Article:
and beautiful lemaiks lu reference to the
communion service, about to be partaken.
Almost everv person In the large church
removed to the middle seats, aud partook
of the Lord's .Supper. It was a very solemn
aud sacred occasion. The music was splen
did, both the choir anJ the organ being su
perb. Mrs. McVay, orgauisl, is au exquisite
Our slock of Gent's Furnishing Goods, of
all kinds, will not fail to please yon. Give
us a trial. !2w.l E.muky & Friersou.
- Va'or T. 1). Williamson tells us that the
Narrow Gage train made the trip the other
day from Ijw isouiv to Columbia in one
hour aud Ave minutes. Pretty good time.
Ladies' misses' aud ehildren't solid col
ored hose, iu red, blue aud browu, al Em
bry & Frierson's. iuvj,iw.
CLt. Williamson will run the Narrow
Gauge next uu.!hv lo Lewlsburg aud back.
A large crowd Is expeciet; to po from Colum
bia to hear the Presbyterian preacher In
We have the largest and finest stock of
Fans ever opened in Columbia. Ladies, call
andseetboin. E.muky Fkikrson.
Married, April 2ud, tj,t the residence of
Dr.C. Slay deh, by W. B. Russell, Esq.. Mr.
Geo. Hamlin and Miss Sallle Oliver, ol Plue
wood.Teun. " Wit h all thy faults, I love
thee still." . .
Esq. T. A. Harris, of Mt. Pleasant, U at
present on t ile Federal Court Jury at Nash
ville. He was recently prosecuted for send
ing telegrams to Washington, impugning
the character of Horace ii. Harrison. Re
publican aspirant for L. S. restrict Attor
ney. Judge Trigg required him to answer
whet lie, Ucsetit the telwgrauas or not. Mr.
Harris resigueu hiso!the of V. S. Commis
sioner, and the matter was dropped.
one of the most interesting features at
I ho Fair Ju;t Saturday was Joseph H. Hew s
display of dogs aud chickens. Looking out
ot one kennel were the intelligent heads of
four beautiful Field Trial laetter pups, Blue
Heltons; aud lying on the ground outside,
were two grown Blue Beltous and oue La
varack. Tins is probably the finest slock of
dogs in the world, imported direct from the
kennel ol R. U. FurceU Llewellyn, Je La
Zouclie, England, tne great He.ller king ol
the world. Mr. Bow's coops contained two
of the largest Partridge Cochlu3 wo ever saw
- immense: trio ol black-breasted Red
Games; ami c trio of magnificent Bronze
Turkeys'. Thin ihepla? wiis very creditable
to Mr. "Dow, aud to our county.
Our merchants are showing tUblr enter
prise aud good sense by bidding for the trade
of Marsh-ill County through t he columns of
that sprightly paper, the Marshall Cazetc.
The mcft-Uttutifcf Uieihyyllie noyer did it.
The Nashville ChuttuDoogJ Uaili'Q3d is
putting uowu ralesso as to take trade that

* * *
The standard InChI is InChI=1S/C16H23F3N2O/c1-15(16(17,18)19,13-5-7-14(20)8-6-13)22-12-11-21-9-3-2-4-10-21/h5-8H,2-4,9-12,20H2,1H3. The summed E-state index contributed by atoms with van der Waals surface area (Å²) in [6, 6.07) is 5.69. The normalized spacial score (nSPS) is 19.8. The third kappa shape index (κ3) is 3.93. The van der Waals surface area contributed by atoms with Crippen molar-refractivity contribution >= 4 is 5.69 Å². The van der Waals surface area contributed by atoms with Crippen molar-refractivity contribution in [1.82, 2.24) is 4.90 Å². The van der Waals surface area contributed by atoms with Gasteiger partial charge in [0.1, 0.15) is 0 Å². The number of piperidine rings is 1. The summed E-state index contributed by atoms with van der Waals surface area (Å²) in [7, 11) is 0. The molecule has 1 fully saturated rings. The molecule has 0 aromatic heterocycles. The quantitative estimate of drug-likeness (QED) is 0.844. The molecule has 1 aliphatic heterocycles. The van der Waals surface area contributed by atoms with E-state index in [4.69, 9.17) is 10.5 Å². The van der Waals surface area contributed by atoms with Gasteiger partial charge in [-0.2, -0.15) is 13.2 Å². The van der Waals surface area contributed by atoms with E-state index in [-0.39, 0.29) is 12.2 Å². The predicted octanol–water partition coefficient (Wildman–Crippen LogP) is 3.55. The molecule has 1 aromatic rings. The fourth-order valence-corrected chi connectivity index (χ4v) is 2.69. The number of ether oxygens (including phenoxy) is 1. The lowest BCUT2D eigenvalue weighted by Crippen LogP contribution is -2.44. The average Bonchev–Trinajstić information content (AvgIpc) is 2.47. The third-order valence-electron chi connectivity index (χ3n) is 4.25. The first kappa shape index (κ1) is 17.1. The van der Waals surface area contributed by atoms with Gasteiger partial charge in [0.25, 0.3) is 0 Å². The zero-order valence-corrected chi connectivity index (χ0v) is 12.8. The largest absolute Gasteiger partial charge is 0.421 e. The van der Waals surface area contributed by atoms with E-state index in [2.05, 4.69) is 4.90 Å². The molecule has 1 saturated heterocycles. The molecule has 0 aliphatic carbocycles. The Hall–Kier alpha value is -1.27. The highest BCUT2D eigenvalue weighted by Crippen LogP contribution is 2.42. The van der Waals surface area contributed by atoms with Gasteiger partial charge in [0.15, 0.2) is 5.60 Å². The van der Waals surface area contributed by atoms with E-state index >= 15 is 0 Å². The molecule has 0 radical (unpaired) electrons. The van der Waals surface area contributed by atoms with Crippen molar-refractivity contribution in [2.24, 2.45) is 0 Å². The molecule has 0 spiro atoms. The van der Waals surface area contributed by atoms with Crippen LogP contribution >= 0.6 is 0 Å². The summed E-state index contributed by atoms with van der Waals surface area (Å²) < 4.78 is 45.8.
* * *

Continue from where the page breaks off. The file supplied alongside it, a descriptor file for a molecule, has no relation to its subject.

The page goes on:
way, via Shelby viliehiTt the Marshall Oa--.nit-
savs it is too late; that Columbia will
get the trade of Marshall. We are satisfied
ihat if there is auy cutting to he doue, that
Superintendent Geddes, oueof t lie best rail
road men in the South, will take a hand.
The Marshall Gazette concludes an able ar
ticle with these words: "Our people long
ago determined to have a railroad. Colum
bia was the first ami only friend proposing
to help us. VVf have now got it started. Let
not theso great oeihtdo', lug corporations
crush it out."
The Directors of the Duck Liver , alley
Railroad have concluded to submit a prop
osition to tho people of Marshall county to
vote S75nw to complete lliaroad to Fayette
Vllie. This is correct, for no onu eyer sup-pj-ncd
t lie sopIe of Marshall would iia cou
tent wit auivrearm of load. To have the
lull laments ot a" r-uUvadlhy must have a
through line, with a e.iie W .l'om. Of
course the amount will be votOS. iU o
otherwise would be to commit saicide. Co
lumbia ha- assisted Marshall Couuty to get
a railroad to her couutyssite, aud our peo
ple are now waiting to see what Marshall
will do tor herself. If she completes the
road to Fayettevillo or some point east or
Lewisburg. Columbia and Maury will carry
the line westward to Johusouv ille or C lif-
tou. Columbians are waning u" uuj'iw.
If Marshall voles to carry ou the good work
so nobly beguu by her, Columbia aud Mau
ry will grasp her brave little bauds, aud
l.eli. eiiiiiolele the nlan. Lei Marshall show
a determination lo carry the road east to a
truuk iiue, and Maury willtake It westward
to oue. A great responsibility rests upon
the people of Marshall county. If they re
spond, the road will be a glorious success; if
thev fail, a giand opportunity will be lost.
Coliiinbia-biis shown Marsbali that shi is
her friend, tor friend iu need is a friend
indeed." Our merchants are eager to get
the trade ci Marshall, aud will outbid all ri
vals they "i'i ( Iiiik iV, aud '-there is
uo use talking."
Wiley Holer, an old and valuable citizen,
diet! last Mouday evening. Hecame here in
lS47or lS4S,and commenced to work for Cross
Kuhu. He has been in thesame shop ev
er siuce. He made buggy wheels, and many
ersiuce. He made ouggy wneel
people would have no one els
List year, Mr. Sidney Hemiuii
the shop in a buggy, the whee
lug rode un to
beeis of which
Mr. Holer made 21 years before still a good
,Jl'ihe following members of the IieMolay
Commatidery leftWednesdayfor Memphis to
altend a meeting of the General Command
ery: D. B. Cooper and wife, W. J.Oakes, D.